Tao Te Ching in Chinese characters, English, Word by word analysis, Zhongwen

Tao Te Ching: The Definitive Edition  Chinese characters, Wade-Giles (1892) Romanization, and a list of meanings for each character by Jonathan Star 

Tao Te Ching in Chinese characters: Big 5 Traditional and GB Simplified

Convert from Pinyin to Wade Giles to Yale Romanizations of Words and Terms: A Translation Tool from Qi Journal

Chinese Characters, Wade-Giles and Pinyin Romanizations, and 16 English Translations for Each Chapter of the Daodejing by Mike Garofalo. 

Tao Te Ching in Chinese characters, Wade-Giles and Pinyin Romanization spellings, English; a word for word translation of the Guodian Laozi Dao De Jing Version. 

Lao Zi's Dao De Jing: A Matrix Translation with Chinese Text by Bradford Hatcher. 

 

 

"The Tao is the source of all things,
the good man's treasure, the bad man's refuge.
You can buy beautiful words.
You can build your reputation with good deeds.
But even bad people can use beautiful words and perform good deeds.
So when the new emperor is crowned
(and the three ministers of state are installed),
do not send gifts of jade and four–horse chariots.
Instead, be still, and offer the Tao.
The ancients treasured the Tao because, when you seek it, you find it;
through the Tao, even sinners receive forgiveness.
That is why everybody loves the Tao."
-  Translated by George Cronk, 1999, Chapter 62 

 

 

 

Lieh-Tzu: A Taoist Guide to Practical Living  Translated by Eva Wong
The Daodejing of Laozi   Translated by Philip Ivahoe 
Daoism: A Beginner's Guide   By James Miller
Early Daoist Scriptures  Translated by Stephen Bokencamp
Lifestyle Advice from Wise Persons
Simple Taoism: A Guide to Living in Balance  By Alexander and Annellen Simpkins
Practical Taoism  Translated by Thomas Cleary
Daoism and Chinese Culture  By Livia Kohn

 

                                       

 

 

 

"The way is the refuge for the myriad creatures.
It is that by which the good man protects,
And that by which the bad is protected.
Beautiful words when offered will win high rank in return;
Beautiful deeds can raise a man above others.
Even if a man is not good, why should he be abandoned?
Hence when the emperor is set up and the three ducal ministers are appointed,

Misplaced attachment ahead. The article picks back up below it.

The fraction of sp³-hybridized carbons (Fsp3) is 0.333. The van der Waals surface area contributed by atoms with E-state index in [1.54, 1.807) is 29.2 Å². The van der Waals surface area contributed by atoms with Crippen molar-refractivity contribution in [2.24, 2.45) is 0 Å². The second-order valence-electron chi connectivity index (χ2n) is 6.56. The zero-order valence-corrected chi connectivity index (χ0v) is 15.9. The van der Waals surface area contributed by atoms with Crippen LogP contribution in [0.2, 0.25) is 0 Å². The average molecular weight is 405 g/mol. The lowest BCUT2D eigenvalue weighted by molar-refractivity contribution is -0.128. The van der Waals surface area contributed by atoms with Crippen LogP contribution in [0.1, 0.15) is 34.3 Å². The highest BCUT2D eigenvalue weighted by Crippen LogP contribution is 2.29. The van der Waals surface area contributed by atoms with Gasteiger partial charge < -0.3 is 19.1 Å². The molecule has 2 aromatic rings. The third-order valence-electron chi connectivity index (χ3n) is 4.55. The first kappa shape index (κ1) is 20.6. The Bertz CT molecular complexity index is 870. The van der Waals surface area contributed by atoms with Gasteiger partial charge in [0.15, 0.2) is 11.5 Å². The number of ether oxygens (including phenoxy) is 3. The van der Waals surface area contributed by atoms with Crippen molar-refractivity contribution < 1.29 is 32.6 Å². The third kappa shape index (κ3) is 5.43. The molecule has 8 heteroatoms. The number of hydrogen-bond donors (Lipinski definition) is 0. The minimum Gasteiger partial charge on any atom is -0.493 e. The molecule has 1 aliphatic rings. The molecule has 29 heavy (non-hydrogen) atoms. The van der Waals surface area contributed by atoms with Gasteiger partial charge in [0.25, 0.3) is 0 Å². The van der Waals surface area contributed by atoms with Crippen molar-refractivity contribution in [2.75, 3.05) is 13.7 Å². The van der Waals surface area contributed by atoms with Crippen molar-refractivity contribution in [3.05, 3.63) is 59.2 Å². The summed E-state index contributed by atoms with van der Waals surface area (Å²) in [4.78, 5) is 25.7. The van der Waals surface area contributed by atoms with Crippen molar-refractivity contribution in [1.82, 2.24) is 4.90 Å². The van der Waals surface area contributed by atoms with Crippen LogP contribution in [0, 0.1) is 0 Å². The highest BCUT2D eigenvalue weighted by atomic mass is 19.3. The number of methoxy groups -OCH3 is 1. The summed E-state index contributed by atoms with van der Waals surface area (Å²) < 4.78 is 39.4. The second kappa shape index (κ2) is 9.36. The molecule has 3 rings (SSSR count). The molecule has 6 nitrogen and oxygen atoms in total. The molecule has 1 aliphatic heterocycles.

he who makes a present of the way without stirring from his seat is preferable
to one who offers presents of jade disks followed by a team of four horses.
Why was this way valued of old?
Was it not said that by means of it one got what one wanted
and escaped the consequences when one transgressed?
Therefore it is valued by the empire."
-  Translated by D. C. Lau, 1963, Chapter 62  

 

 

"The Way is the cistern of the myriad creatures;
It is the treasure of the good man,
And that which is treasured by the bad man.
Beautiful words can be traded,
Noble deeds can be used as gifts for others.
Why should we reject even what is bad about men?
Therefore,
When the son of heaven is enthroned or the three ministers are installed,
Although they may have large jade disks
And be preceded by teams of four horses,
It would be better for them to sit down and make progress in this.
What was the reason for the ancients to value this so highly?
Did they not say:
"Seek and thou shalt receive;
Sin and thou shalt be forgiven"?
Therefore,
It is valued by all under heaven."
-  Translated by Victor H. Mair, 1990, Chapter 62 

 

 

"Tao is at the source of everything: treasure for the good; refuge for the bad.
Fine words can be sold; fine deeds can be but a show.
Why, then, refuge the bad?
Therefore, at the crowning of the emperor or at the appointment of the three ministers, rather than present gifts of jade and horses, present the gift of Tao.
Why did the ancients value Tao so?
Did they not say the seeker shall find it; the sinner shall find it and be forgiven?
So is it the treasure of the world."
-  Translated by Frank K. MacHovec, 1962, Chapter 62  

 

 

Creative Commons License
This webpage work is licensed under a Creative Commons Attribution-NonCommercial-NoDerivatives 4.0 International License.

Created by Michael P. Garofalo, Green Way Research, Valley Spirit Center, Gushen Grove Notebooks, Red Bluff, California, © 2015 CCA 4.0

 

 

 

Revealing the Tao Te Ching: In-Depth Commentaries on an Ancient Classic  By Hu Xuzehi
Tao Te Ching  Annotated translation by Victor Mair  
Reading Lao Tzu: A Companion to the Tao Te Ching with a New Translation  By Ha Poong Kim
The Philosophy of the Daodejing  By Hans-Georg Moeller  

Ripening Peaches: Taoist Studies and Practices   By Mike Garofalo

Dao De Jing: A Philosophical Translation  By Roger T. Ames and David T. Hall
Tao Te Ching on The Art of Harmony   By Chad Hansen. 
The Way and Its Power: Lao Tzu's Tao Te Ching and Its Place in Chinese Thought   By Arthur Waley

Lifestyle Advice from Wise Persons


                             

 

 

 

"Tao is the enigma of all creation.
It is a treasure for the good man, a shelter for the bad.
Words of worth can create a city;
Noble deeds can elevate a man.
Even though a man is not good, how can he be abandoned?